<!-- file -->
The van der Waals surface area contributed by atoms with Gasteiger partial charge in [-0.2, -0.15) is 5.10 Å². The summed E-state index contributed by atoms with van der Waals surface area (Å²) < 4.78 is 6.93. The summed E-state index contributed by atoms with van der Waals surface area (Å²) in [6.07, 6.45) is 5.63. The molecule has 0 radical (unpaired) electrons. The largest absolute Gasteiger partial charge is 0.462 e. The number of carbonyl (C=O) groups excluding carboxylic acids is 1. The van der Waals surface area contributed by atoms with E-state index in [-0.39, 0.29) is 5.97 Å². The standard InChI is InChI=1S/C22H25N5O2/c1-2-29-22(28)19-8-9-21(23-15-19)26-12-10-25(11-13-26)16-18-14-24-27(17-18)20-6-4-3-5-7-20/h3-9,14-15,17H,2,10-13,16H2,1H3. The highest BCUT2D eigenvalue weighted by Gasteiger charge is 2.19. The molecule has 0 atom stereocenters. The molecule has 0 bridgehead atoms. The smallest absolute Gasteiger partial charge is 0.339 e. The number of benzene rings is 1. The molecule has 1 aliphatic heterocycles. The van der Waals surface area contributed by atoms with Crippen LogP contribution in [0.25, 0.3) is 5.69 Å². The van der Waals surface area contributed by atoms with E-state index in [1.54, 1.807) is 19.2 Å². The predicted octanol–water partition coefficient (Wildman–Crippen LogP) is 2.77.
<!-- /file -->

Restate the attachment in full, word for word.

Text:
The van der Waals surface area contributed by atoms with Gasteiger partial charge in [-0.2, -0.15) is 5.10 Å². The summed E-state index contributed by atoms with van der Waals surface area (Å²) < 4.78 is 6.93. The summed E-state index contributed by atoms with van der Waals surface area (Å²) in [6.07, 6.45) is 5.63. The molecule has 0 radical (unpaired) electrons. The largest absolute Gasteiger partial charge is 0.462 e. The number of carbonyl (C=O) groups excluding carboxylic acids is 1. The van der Waals surface area contributed by atoms with E-state index in [-0.39, 0.29) is 5.97 Å². The standard InChI is InChI=1S/C22H25N5O2/c1-2-29-22(28)19-8-9-21(23-15-19)26-12-10-25(11-13-26)16-18-14-24-27(17-18)20-6-4-3-5-7-20/h3-9,14-15,17H,2,10-13,16H2,1H3. The highest BCUT2D eigenvalue weighted by Gasteiger charge is 2.19. The molecule has 0 atom stereocenters. The molecule has 0 bridgehead atoms. The smallest absolute Gasteiger partial charge is 0.339 e. The number of benzene rings is 1. The molecule has 1 aliphatic heterocycles. The van der Waals surface area contributed by atoms with Crippen LogP contribution in [0.25, 0.3) is 5.69 Å². The van der Waals surface area contributed by atoms with E-state index in [1.54, 1.807) is 19.2 Å². The predicted octanol–water partition coefficient (Wildman–Crippen LogP) is 2.77.